As the World celebrates Press Freedom Day, discussants at the various plenary sessions have called on journalists to unite and collaborate to make a strong impact.
With a united front and focus various investigated reports would be widely published and the safety of journalists would also be enhanced, they said.
The speakers proposed to civil society to forge an alliance with the media to expose the ills in society, especially issues regarding corruption.
More than 700 leading actors from the media, civil society, policy makers, representatives of the judiciary, and academia from all over the world are participating in this year’s World Press Freedom Day being organised by the UNESCO, in collaboration with the Government of Ghana.
The celebration, on the theme: “Keeping Power in Check: Media, Justice, and the Rule of Law,” is providing a platform for participants to discuss developments and pressing issues related to press freedom and the safety of journalists.
Mr Jose Ugaz, the Former ad-hoc Attorney of Peru and Board Member of Transparency International, speaking on the topic; “Focus on Investigative Journalism: Uncovering Corruption and Political Malpractice,” urged journalists to make accuracy a hallmark.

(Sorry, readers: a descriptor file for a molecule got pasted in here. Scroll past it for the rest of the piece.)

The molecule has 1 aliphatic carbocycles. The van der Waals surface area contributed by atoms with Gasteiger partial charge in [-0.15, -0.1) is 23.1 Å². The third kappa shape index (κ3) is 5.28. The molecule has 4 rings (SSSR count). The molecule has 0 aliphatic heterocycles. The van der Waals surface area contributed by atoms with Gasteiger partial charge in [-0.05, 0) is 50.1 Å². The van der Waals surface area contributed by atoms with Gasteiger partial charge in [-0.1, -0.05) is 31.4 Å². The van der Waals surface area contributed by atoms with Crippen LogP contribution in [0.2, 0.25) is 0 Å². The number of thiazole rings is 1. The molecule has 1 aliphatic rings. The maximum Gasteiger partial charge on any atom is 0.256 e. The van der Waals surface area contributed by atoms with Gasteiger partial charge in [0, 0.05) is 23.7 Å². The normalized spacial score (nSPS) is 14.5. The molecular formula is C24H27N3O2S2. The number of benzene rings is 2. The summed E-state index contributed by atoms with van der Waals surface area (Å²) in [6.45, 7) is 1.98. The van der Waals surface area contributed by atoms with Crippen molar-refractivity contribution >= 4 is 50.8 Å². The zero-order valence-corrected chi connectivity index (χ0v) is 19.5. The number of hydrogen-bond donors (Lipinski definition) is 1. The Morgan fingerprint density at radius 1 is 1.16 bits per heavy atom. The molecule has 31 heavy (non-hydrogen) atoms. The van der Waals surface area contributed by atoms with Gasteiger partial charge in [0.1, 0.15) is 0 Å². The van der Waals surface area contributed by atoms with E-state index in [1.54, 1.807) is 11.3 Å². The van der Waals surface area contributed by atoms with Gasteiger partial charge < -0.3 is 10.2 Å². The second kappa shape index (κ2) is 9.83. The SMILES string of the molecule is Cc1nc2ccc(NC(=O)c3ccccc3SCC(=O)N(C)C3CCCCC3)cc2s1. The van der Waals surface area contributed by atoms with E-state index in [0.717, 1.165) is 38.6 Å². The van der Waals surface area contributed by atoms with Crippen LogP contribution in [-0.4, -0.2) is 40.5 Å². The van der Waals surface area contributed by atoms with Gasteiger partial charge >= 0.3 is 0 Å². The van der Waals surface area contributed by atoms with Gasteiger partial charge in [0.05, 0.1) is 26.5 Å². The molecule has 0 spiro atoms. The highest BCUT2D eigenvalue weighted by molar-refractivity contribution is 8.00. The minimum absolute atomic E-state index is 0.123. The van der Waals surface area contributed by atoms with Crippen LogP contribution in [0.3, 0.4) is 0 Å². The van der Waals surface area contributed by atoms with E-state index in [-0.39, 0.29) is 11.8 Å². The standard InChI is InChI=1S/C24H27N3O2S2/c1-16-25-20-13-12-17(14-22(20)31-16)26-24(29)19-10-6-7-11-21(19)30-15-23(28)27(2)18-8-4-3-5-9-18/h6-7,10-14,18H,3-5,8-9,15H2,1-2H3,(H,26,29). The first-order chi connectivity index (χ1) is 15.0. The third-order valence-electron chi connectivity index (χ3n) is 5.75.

He said journalists needed to make sure accusers had the chance to respond to allegations and document the facts properly, which would be the “evidence to cover your back.”
Mr Ugaz said the media was a preferred partner for CSOs because they had special skills including accurate information gathering on specific cases, adding that civil society often needed those kinds of information to process and take action.
Mr Anas Aremeyaw Anas, a Ghanaian Investigative Journalist, reiterated the need for teamwork among journalists adding that “Investigative journalists need to learn to collaborate to make a meaningful impact because no one can be an island.”
Touching on ethics and public interest in investigative journalism, he said media practitioners need to recognise that issues that had an element of interest to the public superseded ethics.
“People who feel their right have been trampled upon can seek legal redress,” he said.
Asked about the risk associated with investigative journalism, he likened the hazards to a hot kitchen where the individual should decide whether to face the heat or quit.
Mr Anas cautioned journalists to be prepared for the heat and urged media owners to take steps to mitigate the risks.